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Oasis Academy to move high school classrooms to WNC campus

By Steve Ranson Nevada News Group
Classes for Oasis Academy’s high-school students will be conducted in Piñon Hall beginning with the 2020-21 academic year.
Steve Ranson/LVN

Students to use Piñon Hall for the 2020-2021 academic year

Oasis Academy’s high school students will have more autonomy from the main campus when doors open for the fall semester.

In what started off as a tongue-in-cheek suggestion turned into the real thing as the Fallon campus of Western Nevada College will rent space in Piñon Hall to Oasis Academy for 167 freshmen through senior students. The hall’s floor plan shows nine large classrooms, two smaller ones in the center of the building, office space and a lounge. Smaller offices for faculty were built into the original floor plan.

Chief Academic Officer Rochelle Tisdale said she mentioned to one of the WNC deans earlier this year of the academy’s plan to build a new K-12 school in the future, but plans could be on hold because of the coronavirus pandemic shutdown during the spring and the uncertainties with future funding.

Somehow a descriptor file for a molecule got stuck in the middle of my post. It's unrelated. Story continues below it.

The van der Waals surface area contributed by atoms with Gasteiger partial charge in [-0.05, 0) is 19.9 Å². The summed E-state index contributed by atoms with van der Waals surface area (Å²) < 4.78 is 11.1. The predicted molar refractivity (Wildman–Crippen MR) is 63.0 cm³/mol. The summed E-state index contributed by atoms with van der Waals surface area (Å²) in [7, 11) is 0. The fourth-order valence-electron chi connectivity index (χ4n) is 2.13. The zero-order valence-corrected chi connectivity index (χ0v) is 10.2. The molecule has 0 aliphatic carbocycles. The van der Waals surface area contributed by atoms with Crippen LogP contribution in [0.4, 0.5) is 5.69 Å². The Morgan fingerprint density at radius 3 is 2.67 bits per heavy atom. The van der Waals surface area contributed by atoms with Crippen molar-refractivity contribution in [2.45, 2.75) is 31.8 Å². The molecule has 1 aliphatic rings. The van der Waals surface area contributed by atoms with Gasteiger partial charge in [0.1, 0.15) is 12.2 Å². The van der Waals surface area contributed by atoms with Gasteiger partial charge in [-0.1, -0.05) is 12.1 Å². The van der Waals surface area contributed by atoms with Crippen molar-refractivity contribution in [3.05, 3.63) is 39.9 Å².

“The dean then said why don’t you rent the entire building,” Tisdale recounted when their talk shifted to the WNC campus.

Tisdale added the dean mentioned using Piñon Hall, because it was under-utilized compared to Sage and Getto halls.

As for the teachers, Tisdale said the high-school teachers are excited to have more room. Teachers will move their classrooms after July 1 when the new fiscal year begins, but once students report in August, Tisdale said she will split her time between Pinon Hall and the main campus.

Cheryl Venturacci, Oasis’ academic counselor, will be at the WNC facility full time.

Tisdale said the academy will probably use at least five classrooms plus the offices. She said the lounge will give students a place to study, to have meetings and to eat lunch.

“This will work out for our junior and senior students who are already at WNC taking Jump Start classes,” she said. “It will be easier for them to meet with their teachers and counselors.”

The Jump Start program allows junior and senior students in their final two years to take college classes that also count as high school credits. By enrolling in WNC classes for two years, Tisdale said students can earn a two-year A.A. degree.

Tisdale said the move will also give the academy more room for its younger students at the main campus.